February 28, 2019

Brexit plan to increase vet inspectors

Vets are being recruited to carry out animal inspections in the event of a no-deal Brexit.
February 28, 2019

The key to the DC universe’s success was giving up on copying Marvel

When DC decided to follow Marvel with an interconnected cinematic universe of its own, there seemed to be equal parts trepidation and anticipation from movie fans. Financially, the DC Extended Universe has been a success from the jump, but the critical reaction to the first several movies Warner Bros. and DC put out was less than effusive, to say the least. And yet, after taking its lumps, the DCEU seems to have made a nice recovery. So how did that happen? After Batman v Superman: Dawn of Justice and Suicide Squad got roasted by critics, how did the upstart movie universe get back on the right track? According to Kevin Tsujihara, CEO of Warner Bros., it was all about bringing in the right people, and moving away from what has made Marvel so successful. Speaking with the LA Times in a wide-ranging interview, Tsujihara was asked how the strategy surrounding the DC movie slate has changed for Warner Bros. following what was a rough few years for the DCEU:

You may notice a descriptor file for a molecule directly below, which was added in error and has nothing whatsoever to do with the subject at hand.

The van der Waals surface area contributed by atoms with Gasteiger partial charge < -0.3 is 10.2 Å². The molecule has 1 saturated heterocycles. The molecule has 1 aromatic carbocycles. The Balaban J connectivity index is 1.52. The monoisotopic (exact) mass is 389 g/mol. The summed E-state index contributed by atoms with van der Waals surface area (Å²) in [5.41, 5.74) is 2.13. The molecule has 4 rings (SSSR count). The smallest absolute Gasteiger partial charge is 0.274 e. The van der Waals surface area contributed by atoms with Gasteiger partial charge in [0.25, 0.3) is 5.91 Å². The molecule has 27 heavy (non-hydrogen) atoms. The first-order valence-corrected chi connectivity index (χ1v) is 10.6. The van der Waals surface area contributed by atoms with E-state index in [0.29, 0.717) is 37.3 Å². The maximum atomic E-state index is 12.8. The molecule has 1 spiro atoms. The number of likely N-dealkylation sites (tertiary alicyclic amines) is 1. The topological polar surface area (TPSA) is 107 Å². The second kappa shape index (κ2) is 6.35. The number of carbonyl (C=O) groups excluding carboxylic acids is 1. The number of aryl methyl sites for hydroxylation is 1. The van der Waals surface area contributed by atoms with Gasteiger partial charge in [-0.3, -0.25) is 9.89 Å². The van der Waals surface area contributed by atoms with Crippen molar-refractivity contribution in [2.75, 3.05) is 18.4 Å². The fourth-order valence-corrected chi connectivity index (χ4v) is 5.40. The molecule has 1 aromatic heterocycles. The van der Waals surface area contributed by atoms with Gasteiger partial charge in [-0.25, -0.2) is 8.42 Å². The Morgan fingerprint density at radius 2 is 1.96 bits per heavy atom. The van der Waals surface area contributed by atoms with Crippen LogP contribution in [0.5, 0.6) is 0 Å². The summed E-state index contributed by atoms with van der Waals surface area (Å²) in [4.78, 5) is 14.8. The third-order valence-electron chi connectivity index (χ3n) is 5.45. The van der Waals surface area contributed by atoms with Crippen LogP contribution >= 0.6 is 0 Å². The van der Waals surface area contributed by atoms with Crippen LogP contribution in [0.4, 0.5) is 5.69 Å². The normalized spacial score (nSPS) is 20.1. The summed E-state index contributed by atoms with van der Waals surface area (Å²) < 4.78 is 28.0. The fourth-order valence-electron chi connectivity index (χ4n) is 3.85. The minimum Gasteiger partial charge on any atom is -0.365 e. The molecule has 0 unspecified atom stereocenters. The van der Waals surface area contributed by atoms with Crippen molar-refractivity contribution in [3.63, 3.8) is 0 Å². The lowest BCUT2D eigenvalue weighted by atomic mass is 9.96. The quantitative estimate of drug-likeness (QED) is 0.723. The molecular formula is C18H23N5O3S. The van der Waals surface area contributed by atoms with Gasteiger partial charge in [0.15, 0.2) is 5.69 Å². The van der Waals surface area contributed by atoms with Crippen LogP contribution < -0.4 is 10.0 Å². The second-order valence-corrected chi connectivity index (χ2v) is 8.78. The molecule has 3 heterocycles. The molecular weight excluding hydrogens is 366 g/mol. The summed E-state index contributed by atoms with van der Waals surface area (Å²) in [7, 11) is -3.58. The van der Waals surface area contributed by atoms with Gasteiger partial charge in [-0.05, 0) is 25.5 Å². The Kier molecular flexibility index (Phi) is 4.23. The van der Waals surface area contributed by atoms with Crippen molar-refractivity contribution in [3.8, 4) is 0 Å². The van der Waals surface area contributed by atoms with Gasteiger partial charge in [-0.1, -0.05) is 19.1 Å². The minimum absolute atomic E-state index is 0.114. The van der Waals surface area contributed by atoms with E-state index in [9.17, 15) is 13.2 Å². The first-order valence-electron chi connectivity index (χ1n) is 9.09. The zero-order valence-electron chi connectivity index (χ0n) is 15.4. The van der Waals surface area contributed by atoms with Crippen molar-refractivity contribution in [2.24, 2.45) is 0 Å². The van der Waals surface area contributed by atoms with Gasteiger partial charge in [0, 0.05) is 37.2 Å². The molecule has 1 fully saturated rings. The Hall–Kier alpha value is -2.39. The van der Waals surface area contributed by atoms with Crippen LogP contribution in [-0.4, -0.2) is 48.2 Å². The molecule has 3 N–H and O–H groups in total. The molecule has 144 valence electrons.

The upcoming slate, with “Shazam,” “Joker,” “Wonder Woman 1984” and “Birds of Prey,” feels like we’re on the right track. We have the right people in the right jobs working on it. The universe isn’t as connected as we thought it was going to be five years ago. You’re seeing much more focus on individual experiences around individual characters. That’s not to say we won’t at some point come back to that notion of a more connected universe. But it feels like that’s the right strategy for us right now.
In other words, while Marvel's cinematic universe continues to overlap and collapse into itself as all its characters and story lines converge, Warner Bros. is finding more success letting the DC characters exist on their own. And, perhaps unsurprisingly, this revelation seemed to dawn on the studio when Wonder Woman blew up at the box office: